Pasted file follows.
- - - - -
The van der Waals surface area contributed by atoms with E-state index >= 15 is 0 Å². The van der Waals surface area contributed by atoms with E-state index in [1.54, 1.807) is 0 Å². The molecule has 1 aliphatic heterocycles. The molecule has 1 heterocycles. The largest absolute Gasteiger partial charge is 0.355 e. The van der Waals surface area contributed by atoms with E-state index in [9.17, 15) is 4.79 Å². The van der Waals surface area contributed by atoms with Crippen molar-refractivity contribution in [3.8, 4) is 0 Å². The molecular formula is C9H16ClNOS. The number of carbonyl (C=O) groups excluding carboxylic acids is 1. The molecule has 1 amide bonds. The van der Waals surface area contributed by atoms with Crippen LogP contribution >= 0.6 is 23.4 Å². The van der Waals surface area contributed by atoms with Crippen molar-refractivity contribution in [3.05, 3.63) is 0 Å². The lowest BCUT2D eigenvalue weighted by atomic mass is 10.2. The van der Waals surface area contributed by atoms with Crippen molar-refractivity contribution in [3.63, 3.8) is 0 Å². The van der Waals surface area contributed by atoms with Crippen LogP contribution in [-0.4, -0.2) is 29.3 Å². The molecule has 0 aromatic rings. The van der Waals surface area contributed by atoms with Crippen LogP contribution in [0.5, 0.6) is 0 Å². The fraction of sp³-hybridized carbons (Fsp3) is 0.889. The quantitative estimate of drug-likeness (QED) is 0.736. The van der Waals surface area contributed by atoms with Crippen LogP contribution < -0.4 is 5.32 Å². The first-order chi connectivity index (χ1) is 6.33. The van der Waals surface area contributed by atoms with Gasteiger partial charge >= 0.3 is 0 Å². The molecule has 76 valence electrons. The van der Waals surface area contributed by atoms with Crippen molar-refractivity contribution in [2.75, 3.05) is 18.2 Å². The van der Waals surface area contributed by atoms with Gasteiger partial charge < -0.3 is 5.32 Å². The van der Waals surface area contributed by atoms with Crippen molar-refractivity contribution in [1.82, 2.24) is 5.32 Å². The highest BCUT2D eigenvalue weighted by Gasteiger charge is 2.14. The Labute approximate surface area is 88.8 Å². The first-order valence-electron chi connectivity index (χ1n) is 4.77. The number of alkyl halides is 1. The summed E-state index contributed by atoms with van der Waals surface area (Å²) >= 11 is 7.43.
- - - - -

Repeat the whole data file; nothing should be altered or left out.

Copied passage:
The van der Waals surface area contributed by atoms with E-state index >= 15 is 0 Å². The van der Waals surface area contributed by atoms with E-state index in [1.54, 1.807) is 0 Å². The molecule has 1 aliphatic heterocycles. The molecule has 1 heterocycles. The largest absolute Gasteiger partial charge is 0.355 e. The van der Waals surface area contributed by atoms with E-state index in [9.17, 15) is 4.79 Å². The van der Waals surface area contributed by atoms with Crippen molar-refractivity contribution in [3.8, 4) is 0 Å². The molecular formula is C9H16ClNOS. The number of carbonyl (C=O) groups excluding carboxylic acids is 1. The molecule has 1 amide bonds. The van der Waals surface area contributed by atoms with Crippen LogP contribution >= 0.6 is 23.4 Å². The van der Waals surface area contributed by atoms with Crippen molar-refractivity contribution in [3.05, 3.63) is 0 Å². The lowest BCUT2D eigenvalue weighted by atomic mass is 10.2. The van der Waals surface area contributed by atoms with Crippen molar-refractivity contribution in [3.63, 3.8) is 0 Å². The van der Waals surface area contributed by atoms with Crippen LogP contribution in [-0.4, -0.2) is 29.3 Å². The molecule has 0 aromatic rings. The van der Waals surface area contributed by atoms with Crippen LogP contribution in [0.5, 0.6) is 0 Å². The fraction of sp³-hybridized carbons (Fsp3) is 0.889. The quantitative estimate of drug-likeness (QED) is 0.736. The van der Waals surface area contributed by atoms with Crippen LogP contribution < -0.4 is 5.32 Å². The first-order chi connectivity index (χ1) is 6.33. The van der Waals surface area contributed by atoms with Gasteiger partial charge >= 0.3 is 0 Å². The molecule has 76 valence electrons. The van der Waals surface area contributed by atoms with Crippen molar-refractivity contribution in [2.75, 3.05) is 18.2 Å². The van der Waals surface area contributed by atoms with Gasteiger partial charge < -0.3 is 5.32 Å². The van der Waals surface area contributed by atoms with Crippen molar-refractivity contribution in [1.82, 2.24) is 5.32 Å². The highest BCUT2D eigenvalue weighted by Gasteiger charge is 2.14. The Labute approximate surface area is 88.8 Å². The first-order valence-electron chi connectivity index (χ1n) is 4.77. The number of alkyl halides is 1. The summed E-state index contributed by atoms with van der Waals surface area (Å²) >= 11 is 7.43.